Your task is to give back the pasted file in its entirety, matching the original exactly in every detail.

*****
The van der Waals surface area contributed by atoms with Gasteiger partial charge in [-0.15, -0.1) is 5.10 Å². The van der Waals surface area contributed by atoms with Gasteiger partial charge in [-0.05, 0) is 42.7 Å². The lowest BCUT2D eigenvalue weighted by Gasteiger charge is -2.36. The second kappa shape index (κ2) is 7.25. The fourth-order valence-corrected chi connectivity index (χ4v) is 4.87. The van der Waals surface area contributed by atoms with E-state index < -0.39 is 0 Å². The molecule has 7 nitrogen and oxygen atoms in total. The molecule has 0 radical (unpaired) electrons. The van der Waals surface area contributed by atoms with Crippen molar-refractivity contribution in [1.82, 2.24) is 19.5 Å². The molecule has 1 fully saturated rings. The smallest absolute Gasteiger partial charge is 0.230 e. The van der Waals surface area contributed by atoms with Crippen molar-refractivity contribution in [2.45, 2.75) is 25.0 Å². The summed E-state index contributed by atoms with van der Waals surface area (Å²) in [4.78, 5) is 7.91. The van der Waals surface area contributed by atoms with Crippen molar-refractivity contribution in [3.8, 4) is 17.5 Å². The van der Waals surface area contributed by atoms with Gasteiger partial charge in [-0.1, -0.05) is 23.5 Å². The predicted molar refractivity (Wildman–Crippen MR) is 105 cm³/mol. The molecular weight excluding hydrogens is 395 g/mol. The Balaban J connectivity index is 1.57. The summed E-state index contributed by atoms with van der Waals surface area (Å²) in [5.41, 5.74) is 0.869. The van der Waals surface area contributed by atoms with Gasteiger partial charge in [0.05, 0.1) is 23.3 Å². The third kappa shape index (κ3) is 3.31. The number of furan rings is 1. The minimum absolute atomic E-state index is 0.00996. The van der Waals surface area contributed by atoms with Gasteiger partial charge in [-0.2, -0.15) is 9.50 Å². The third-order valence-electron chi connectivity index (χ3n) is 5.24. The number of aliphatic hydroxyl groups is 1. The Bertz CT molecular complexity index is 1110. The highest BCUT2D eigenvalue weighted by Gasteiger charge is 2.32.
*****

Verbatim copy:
The van der Waals surface area contributed by atoms with Gasteiger partial charge in [-0.15, -0.1) is 5.10 Å². The van der Waals surface area contributed by atoms with Gasteiger partial charge in [-0.05, 0) is 42.7 Å². The lowest BCUT2D eigenvalue weighted by Gasteiger charge is -2.36. The second kappa shape index (κ2) is 7.25. The fourth-order valence-corrected chi connectivity index (χ4v) is 4.87. The van der Waals surface area contributed by atoms with E-state index < -0.39 is 0 Å². The molecule has 7 nitrogen and oxygen atoms in total. The molecule has 0 radical (unpaired) electrons. The van der Waals surface area contributed by atoms with Crippen molar-refractivity contribution in [1.82, 2.24) is 19.5 Å². The molecule has 1 fully saturated rings. The smallest absolute Gasteiger partial charge is 0.230 e. The van der Waals surface area contributed by atoms with Crippen molar-refractivity contribution in [2.45, 2.75) is 25.0 Å². The summed E-state index contributed by atoms with van der Waals surface area (Å²) in [4.78, 5) is 7.91. The van der Waals surface area contributed by atoms with Crippen molar-refractivity contribution in [3.8, 4) is 17.5 Å². The van der Waals surface area contributed by atoms with Gasteiger partial charge in [-0.1, -0.05) is 23.5 Å². The predicted molar refractivity (Wildman–Crippen MR) is 105 cm³/mol. The molecular weight excluding hydrogens is 395 g/mol. The Balaban J connectivity index is 1.57. The summed E-state index contributed by atoms with van der Waals surface area (Å²) in [5.41, 5.74) is 0.869. The van der Waals surface area contributed by atoms with Gasteiger partial charge in [0.05, 0.1) is 23.3 Å². The third kappa shape index (κ3) is 3.31. The number of furan rings is 1. The minimum absolute atomic E-state index is 0.00996. The van der Waals surface area contributed by atoms with Gasteiger partial charge in [-0.2, -0.15) is 9.50 Å². The third-order valence-electron chi connectivity index (χ3n) is 5.24. The number of aliphatic hydroxyl groups is 1. The Bertz CT molecular complexity index is 1110. The highest BCUT2D eigenvalue weighted by Gasteiger charge is 2.32.